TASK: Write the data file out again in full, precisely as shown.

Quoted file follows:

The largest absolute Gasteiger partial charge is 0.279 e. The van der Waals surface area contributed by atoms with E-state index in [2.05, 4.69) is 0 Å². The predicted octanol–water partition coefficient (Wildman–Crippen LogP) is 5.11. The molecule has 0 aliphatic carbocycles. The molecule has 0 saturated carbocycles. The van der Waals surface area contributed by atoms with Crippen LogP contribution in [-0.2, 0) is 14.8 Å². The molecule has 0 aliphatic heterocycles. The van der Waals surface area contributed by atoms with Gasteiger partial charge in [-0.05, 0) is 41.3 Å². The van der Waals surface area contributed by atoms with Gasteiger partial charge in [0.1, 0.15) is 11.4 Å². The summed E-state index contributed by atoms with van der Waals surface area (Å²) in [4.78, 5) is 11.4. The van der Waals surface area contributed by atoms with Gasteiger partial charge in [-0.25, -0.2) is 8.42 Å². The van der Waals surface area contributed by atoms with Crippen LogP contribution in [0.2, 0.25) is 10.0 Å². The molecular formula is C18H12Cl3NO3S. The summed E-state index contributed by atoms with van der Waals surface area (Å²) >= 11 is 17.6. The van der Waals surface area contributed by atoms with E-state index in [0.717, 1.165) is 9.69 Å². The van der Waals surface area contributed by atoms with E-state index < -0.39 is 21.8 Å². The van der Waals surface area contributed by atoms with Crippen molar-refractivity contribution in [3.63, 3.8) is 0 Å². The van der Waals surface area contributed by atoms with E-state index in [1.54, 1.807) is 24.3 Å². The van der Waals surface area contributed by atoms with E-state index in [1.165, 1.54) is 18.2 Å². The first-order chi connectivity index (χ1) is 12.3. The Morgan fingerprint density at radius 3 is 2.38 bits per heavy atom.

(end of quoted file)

The largest absolute Gasteiger partial charge is 0.279 e. The van der Waals surface area contributed by atoms with E-state index in [2.05, 4.69) is 0 Å². The predicted octanol–water partition coefficient (Wildman–Crippen LogP) is 5.11. The molecule has 0 aliphatic carbocycles. The molecule has 0 saturated carbocycles. The van der Waals surface area contributed by atoms with Crippen LogP contribution in [-0.2, 0) is 14.8 Å². The molecule has 0 aliphatic heterocycles. The van der Waals surface area contributed by atoms with Gasteiger partial charge in [-0.05, 0) is 41.3 Å². The van der Waals surface area contributed by atoms with Gasteiger partial charge in [0.1, 0.15) is 11.4 Å². The summed E-state index contributed by atoms with van der Waals surface area (Å²) in [4.78, 5) is 11.4. The van der Waals surface area contributed by atoms with Gasteiger partial charge in [-0.25, -0.2) is 8.42 Å². The van der Waals surface area contributed by atoms with Crippen LogP contribution in [0.2, 0.25) is 10.0 Å². The molecular formula is C18H12Cl3NO3S. The summed E-state index contributed by atoms with van der Waals surface area (Å²) >= 11 is 17.6. The van der Waals surface area contributed by atoms with E-state index in [0.717, 1.165) is 9.69 Å². The van der Waals surface area contributed by atoms with E-state index < -0.39 is 21.8 Å². The van der Waals surface area contributed by atoms with Crippen molar-refractivity contribution in [3.63, 3.8) is 0 Å². The van der Waals surface area contributed by atoms with E-state index in [1.54, 1.807) is 24.3 Å². The van der Waals surface area contributed by atoms with E-state index in [1.165, 1.54) is 18.2 Å². The first-order chi connectivity index (χ1) is 12.3. The Morgan fingerprint density at radius 3 is 2.38 bits per heavy atom.